By Herbert Lash
NEW YORK (Reuters) - The U.S. dollar hit fresh 2018 highs on Tuesday on safe-haven demand amid conflicting accounts of whether President Donald Trump will scotch a nuclear accord with Iran, while oil gyrated over the potential for U.S. sanctions against the country.
The New York Times reported that Trump had told French President Emmanuel Macron that he was going to pull out of the international agreement but the French presidency said the U.S. leader gave no indication of a decision on Iran.
In answer to a Reuters question, Macron's office denied the Times story. Trump is expected to make an announcement on the future of the Iranian deal at 2 p.m. (1800 GMT) on Tuesday.
Oil prices dived as much as 4 percent after a CNN report raised doubts about whether Trump would impose sanctions as quickly as the market had expected, a decision that would reduce global crude supplies and feed tensions in the Middle East.
U.S. crude fell 2.93 percent to $68.66 per barrel and Brent was last at $74.28, down 2.48 percent on the day.
U.S. and European equity markets mostly edged lower, weighed by technology and consumer discretionary stocks, as investors awaited Trump's decision.
A U.S. withdrawal from the multination accord could impact Iranian crude exports and also fan geopolitical tensions in the Middle East, home to one-third of the world's daily oil supply.
"There's uncertainty as to what the announcement will be at 2 o'clock," said John Carey, portfolio manager at Amundi Pioneer Asset Management in Boston.
"If there is an announcement by the president that we're withdrawing from the Iran nuclear deal, people will wondering what impact that will have on oil prices," he said.
The dollar index, which tracks the greenback against a group of six major trading currencies, has surged about 4.5 percent in three weeks as hopes were dashed that other major central banks would follow the U.S. Federal Reserve in normalizing monetary policy.
The euro and sterling fell under renewed pressure, the former on prospects of early elections in Italy and the latter as hopes waned of a Bank of England rate increase this week.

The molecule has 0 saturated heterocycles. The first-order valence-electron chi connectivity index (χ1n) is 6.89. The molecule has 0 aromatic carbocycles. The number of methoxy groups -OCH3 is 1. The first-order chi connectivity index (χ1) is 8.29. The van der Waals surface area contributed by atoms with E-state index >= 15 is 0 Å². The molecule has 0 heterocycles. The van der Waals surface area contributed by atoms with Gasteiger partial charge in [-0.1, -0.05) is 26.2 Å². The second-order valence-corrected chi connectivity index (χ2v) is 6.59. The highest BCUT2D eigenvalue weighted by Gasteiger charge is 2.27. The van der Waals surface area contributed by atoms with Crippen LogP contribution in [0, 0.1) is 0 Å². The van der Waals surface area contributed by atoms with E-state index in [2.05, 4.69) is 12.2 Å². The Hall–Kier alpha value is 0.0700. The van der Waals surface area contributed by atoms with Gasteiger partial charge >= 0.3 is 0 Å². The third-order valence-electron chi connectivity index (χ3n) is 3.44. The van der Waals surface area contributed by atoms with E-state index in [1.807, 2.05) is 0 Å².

"The dollar reflects the incremental economic strength of the U.S. versus Europe and other places," said Jack Ablin, chief investment officer and founding partner at Cresset Wealth Advisors in Chicago.
"The dollar is somewhat undervalued relative to the euro and the pound but it is very overvalued relative to the Japan yen."
The euro fell 0.36 percent against the dollar to $1.1877 , the lowest since December. Against the yen, the dollar pared gains to slip 0.03 percent to 109.05 per $1.
MSCI's gauge of global equity markets fell 0.14 percent while the pan-European FTSEurofirst 300 index rose 0.04 percent to close at 1,528.27.
The Dow Jones Industrial Average fell 73.68 points, or 0.3 percent, to 24,283.64. The S&P 500 lost 9.12 points, or 0.34 percent, to 2,663.51 and the Nasdaq Composite dropped 22.88 points, or 0.31 percent, to 7,242.33.
Italian government bond yields jumped, lifting southern European peers, as the possibility of an early election increased with the largest anti-establishment parties polling strongly.
The Italy/Germany 10-year government bond yield spread hit its widest in three weeks at 128 basis points, while Italian 10-year yields shot up to yield 1.863 percent.
Benchmark U.S. Treasury 10-year notes last fell 9/32 in price to yield 2.9854 percent.
(Reporting by Herbert Lash, additional reporting by Caroline Valetkevitch; Editing by Bernadette Baum and Nick Zieminski)
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Updated Date: May 09, 2018 00:05 AM